Modern Black Friday workforce: Postal clerk, influencer, robot

Today's retail industry is powered by a variety of staff employees, gig workers and artificial intelligence, reflecting a change in what shoppers want—lower prices and more convenience

By Michael Corkery, Sapna Maheshwari and Daniel Dorsa
Published: Nov 29, 2019

g_124297_bg_retailworkers13_280x210.jpgWall-e, a Bossa Nova robot, docking at it’s charging station at a Walmart in Phillipsburg, N.J., Nov. 14, 2019. Designed by the robotics company Bossa Nova, Wall-E is one of 350 robots at Walmart stores across the country with a purpose to free up employees to interact with customers or focus on other initiatives. (Daniel Dorsa/The New York Times)

A postal employee who processes one Amazon return after another. A part-time stockroom clerk who works spotty hours for minimum wage and no health benefits. A social media influencer who pitches products to her 83,000 Instagram followers. A robot that scans the shelves at Walmart.

Meet America’s retail workforce in 2019. Nearly 5 million people are employed in traditional retail jobs. Many still work in stores, selling stuff, but the reality is that today’s retail industry is powered by a variety of staff employees, gig workers and artificial intelligence.

The changes reflect shifts in what shoppers want — lower prices and more convenience. Shopping, even in stores, now involves technology that is altering the way we interact with sales staff. Here are six stories of modern-day retail work.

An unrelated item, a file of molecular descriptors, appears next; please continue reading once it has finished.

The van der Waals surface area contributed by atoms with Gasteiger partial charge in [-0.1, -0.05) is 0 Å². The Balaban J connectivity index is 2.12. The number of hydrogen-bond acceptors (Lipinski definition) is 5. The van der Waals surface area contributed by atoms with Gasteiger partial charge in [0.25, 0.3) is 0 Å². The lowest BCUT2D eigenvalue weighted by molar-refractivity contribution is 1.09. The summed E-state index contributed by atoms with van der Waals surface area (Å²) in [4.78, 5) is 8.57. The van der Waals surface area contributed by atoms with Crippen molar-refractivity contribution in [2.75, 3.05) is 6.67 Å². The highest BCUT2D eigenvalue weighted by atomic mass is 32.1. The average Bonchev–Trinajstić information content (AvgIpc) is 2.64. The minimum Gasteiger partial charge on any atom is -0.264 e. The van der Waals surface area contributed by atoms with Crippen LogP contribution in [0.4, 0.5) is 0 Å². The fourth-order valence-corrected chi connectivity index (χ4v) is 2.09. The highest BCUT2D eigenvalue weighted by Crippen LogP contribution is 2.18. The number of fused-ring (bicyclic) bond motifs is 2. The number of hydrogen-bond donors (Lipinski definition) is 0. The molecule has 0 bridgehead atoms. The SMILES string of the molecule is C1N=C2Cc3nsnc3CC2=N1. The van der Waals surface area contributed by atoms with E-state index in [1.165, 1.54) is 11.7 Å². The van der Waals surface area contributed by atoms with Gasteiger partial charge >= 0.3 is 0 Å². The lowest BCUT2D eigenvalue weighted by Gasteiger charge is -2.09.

The Luggage Salesman: Sterling Lewis — Macy’s, Manhattan
There are not many retail workers left like Sterling Lewis. He started at Macy’s 37 years ago, and he’s still selling luggage in the Herald Square store.

Retailing was not the career Lewis expected to pursue when he moved to Brooklyn from Trinidad at 13. He attended college briefly but dropped out when his son was born and he needed a job. He went to work in the Macy’s stockroom, racking up overtime to support his family. “You do what you have to do,” he said.

g_124289_bg_retailworkers3_280x210.jpgSterling Lewis, who works at Macy's in Manhattan, in New York, Nov. 20, 2019. There are not many retail workers left like Lewis, who started at Macy’s 37 years ago and is still selling luggage in the Herald Square store. (Daniel Dorsa/The New York Times)

Today, Lewis earns about $70,000 a year, which includes wages and 2% commissions on each item he sells.

Lewis wears a gold hoop earring in each ear and a blue lanyard around his neck to show off his membership in the Retail, Wholesale and Department Store Union, which he credits with providing him and his colleagues with financial security.

Would he ever encourage his 3-year-old grandson to work in a store one day? “Hell no,” Lewis said. “You can’t grow in retail anymore.”

The Robot: Wall-E — Walmart, Phillipsburg, New Jersey
Wall-E starts the day at 4 a.m., rolling through the aisles, scanning the shelves and looking for “outs” — any item that needs restocking.

The robot has a long white neck, bright spotlights and 15 cameras that snap thousands of photos, which are transmitted directly to its colleagues’ hand-held devices, telling them exactly which shelves need restocking.